Claremonts Douglas Jeffrey takes Rod Dreher to the woodshed (which I assume is a kind of crunchy thing to do). A taste:
Crunchy Cons now and then touches on an important and compelling question: Does the tremendous wealth and prosperity that we enjoy in America today make it harder to cultivate virtue? Does the lack of necessity in our lives make it harder to remember our obligations to God, our families, and our fellow citizens? The supreme irony is that in counseling a retreat from politics into a comfortable private life at a time of great danger to our country and our civilization, Dreher becomes Exhibit A in his own indictment of America.
In its discussion of food, Crunchy Cons quotes a nutritionist: "Our food is a sign of what weve lost in general. I think if we could start…rebuilding the quality of our plates, we could start rebuilding what weve lost in our culture." There is no equally strong statement in the much briefer discussion of education, which deals only with the virtues of home-schooling and of teaching religion (both fine and good, as far as they go). For reasons by now clear, Dreher does not address citizen education, education in politics and history, or higher education, which Americas founders understood first and foremost as the education of statesmen. Elsewhere in the book, Dreher indulges in a "thought experiment": he imagines himself a presidential speechwriter who draws on Jimmy Carters infamous "malaise" speech (1979), which he has come to admire. He writes for a president who is a scold: "The truth is, we Americans have lost our way. We used to believe in hard work, in family, in our communities, and in sacrificing, when necessary, for the greater good of all…. But our power and prosperity have made us spoiled and self-indulgent, and we have given ourselves over to the idea that we can find our greatest happiness in unbridled consumption."
Compare this imaginary presidential speech to a real one delivered in 1923, by Calvin Coolidge—whose portrait Ronald Reagan, the only conservative Dreher criticizes by name in his book, ordered placed in the cabinet room of the White House in 1981:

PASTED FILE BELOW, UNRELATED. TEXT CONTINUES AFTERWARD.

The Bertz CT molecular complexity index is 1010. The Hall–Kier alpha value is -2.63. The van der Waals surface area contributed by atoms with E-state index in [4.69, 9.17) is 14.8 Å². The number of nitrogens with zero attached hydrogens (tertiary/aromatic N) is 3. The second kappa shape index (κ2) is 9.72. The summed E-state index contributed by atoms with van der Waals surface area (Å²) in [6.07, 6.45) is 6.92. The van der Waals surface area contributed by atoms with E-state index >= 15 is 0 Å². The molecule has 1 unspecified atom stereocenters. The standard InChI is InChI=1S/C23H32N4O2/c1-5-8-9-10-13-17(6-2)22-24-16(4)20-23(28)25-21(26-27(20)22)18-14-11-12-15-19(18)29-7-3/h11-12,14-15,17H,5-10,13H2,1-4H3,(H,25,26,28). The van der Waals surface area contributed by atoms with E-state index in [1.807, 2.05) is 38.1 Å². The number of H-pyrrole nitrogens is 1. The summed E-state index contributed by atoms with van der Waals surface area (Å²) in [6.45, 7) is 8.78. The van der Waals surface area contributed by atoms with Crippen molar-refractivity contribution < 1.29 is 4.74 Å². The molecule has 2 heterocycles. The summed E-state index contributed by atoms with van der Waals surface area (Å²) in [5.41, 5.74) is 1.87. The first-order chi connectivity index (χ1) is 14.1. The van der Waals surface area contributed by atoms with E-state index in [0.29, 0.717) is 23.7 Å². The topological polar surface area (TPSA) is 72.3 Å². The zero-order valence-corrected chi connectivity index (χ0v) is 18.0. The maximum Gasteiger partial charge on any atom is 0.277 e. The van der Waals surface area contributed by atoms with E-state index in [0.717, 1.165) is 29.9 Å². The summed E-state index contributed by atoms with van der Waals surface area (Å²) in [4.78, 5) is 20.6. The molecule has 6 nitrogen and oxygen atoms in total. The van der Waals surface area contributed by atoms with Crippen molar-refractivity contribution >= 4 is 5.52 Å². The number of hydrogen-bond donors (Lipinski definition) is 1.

It is necessary always to give a great deal of thought to liberty. There is no substitute for it…. Unless it be preserved, there is little else that is worth while…. Individual initiative, in the long run, is a firmer reliance than bureaucratic supervision. When the people work out their own social and economic destiny, they generally reach sound conclusions. This is by no means saying that we have reached perfection in any province; it is merely a consideration of some of the things that the liberally educated ought to do to promote progress.
We have reached the antithesis of the asceticism of the Middle Ages. There is no tendency now to despise self-gratification or to hold what we call practical affairs in contempt. To adjust the balance of this age we must seek another remedy. We do not need more material development, we need more spiritual development. We do not need more intellectual power, we need more moral power. We do not need more knowledge, we need more character. We do not need more government, we need more culture. We do not need more law, we need more religion. We do not need more of the things that are seen, we need more of the things that are unseen. It is on that side of life that it is desirable to put the emphasis at the present time. If that side be strengthened, the other side will take care of itself…. The success or failure of liberal education, the justification of its protection and encouragement by the government, and of its support by society, will be measured by its ability to minister to this great cause, to perform the necessary services, to make the required redeeming sacrifices.
Rod Dreher comes across in Crunchy Cons as a good-hearted man. He loves God and his family above all. He has many sensible concerns about our country. One suspects that if he would read more about our tradition—and given his concerns, where better to begin than the speeches of Calvin Coolidge (who spent his spare time translating Dante and Cicero into English; as Dreher might say, "How crunchy con is that!")—he would discover that Western civilization and America are not so indefensible; that we have come through times as difficult as these before; that what it takes is more and better politics, not less; and that the key is education, which is what makes a writer more than a writer, and his books worthwhile.